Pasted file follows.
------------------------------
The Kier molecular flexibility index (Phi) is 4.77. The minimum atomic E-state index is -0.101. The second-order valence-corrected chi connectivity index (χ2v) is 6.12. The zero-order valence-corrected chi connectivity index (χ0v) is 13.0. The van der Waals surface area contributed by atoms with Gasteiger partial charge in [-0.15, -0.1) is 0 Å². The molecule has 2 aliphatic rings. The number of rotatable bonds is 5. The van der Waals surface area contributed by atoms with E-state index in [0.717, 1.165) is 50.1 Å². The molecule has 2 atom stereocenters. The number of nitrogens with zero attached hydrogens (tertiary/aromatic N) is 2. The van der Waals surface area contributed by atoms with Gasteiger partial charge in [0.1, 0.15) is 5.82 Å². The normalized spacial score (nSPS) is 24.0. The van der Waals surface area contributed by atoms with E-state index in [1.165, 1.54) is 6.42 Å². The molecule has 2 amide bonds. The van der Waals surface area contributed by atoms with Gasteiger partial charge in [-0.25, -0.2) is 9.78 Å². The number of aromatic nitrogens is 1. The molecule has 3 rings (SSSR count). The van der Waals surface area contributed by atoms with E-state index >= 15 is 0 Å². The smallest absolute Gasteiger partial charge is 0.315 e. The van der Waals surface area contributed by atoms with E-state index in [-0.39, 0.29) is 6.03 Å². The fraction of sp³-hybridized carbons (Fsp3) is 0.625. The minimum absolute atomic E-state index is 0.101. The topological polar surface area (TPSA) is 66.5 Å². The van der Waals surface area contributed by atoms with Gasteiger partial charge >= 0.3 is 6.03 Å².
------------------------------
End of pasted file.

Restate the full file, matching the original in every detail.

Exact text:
The Kier molecular flexibility index (Phi) is 4.77. The minimum atomic E-state index is -0.101. The second-order valence-corrected chi connectivity index (χ2v) is 6.12. The zero-order valence-corrected chi connectivity index (χ0v) is 13.0. The van der Waals surface area contributed by atoms with Gasteiger partial charge in [-0.15, -0.1) is 0 Å². The molecule has 2 aliphatic rings. The number of rotatable bonds is 5. The van der Waals surface area contributed by atoms with E-state index in [0.717, 1.165) is 50.1 Å². The molecule has 2 atom stereocenters. The number of nitrogens with zero attached hydrogens (tertiary/aromatic N) is 2. The van der Waals surface area contributed by atoms with Gasteiger partial charge in [0.1, 0.15) is 5.82 Å². The normalized spacial score (nSPS) is 24.0. The van der Waals surface area contributed by atoms with E-state index in [1.165, 1.54) is 6.42 Å². The molecule has 2 amide bonds. The van der Waals surface area contributed by atoms with Gasteiger partial charge in [-0.25, -0.2) is 9.78 Å². The number of aromatic nitrogens is 1. The molecule has 3 rings (SSSR count). The van der Waals surface area contributed by atoms with E-state index >= 15 is 0 Å². The smallest absolute Gasteiger partial charge is 0.315 e. The van der Waals surface area contributed by atoms with E-state index in [-0.39, 0.29) is 6.03 Å². The fraction of sp³-hybridized carbons (Fsp3) is 0.625. The minimum absolute atomic E-state index is 0.101. The topological polar surface area (TPSA) is 66.5 Å². The van der Waals surface area contributed by atoms with Gasteiger partial charge >= 0.3 is 6.03 Å².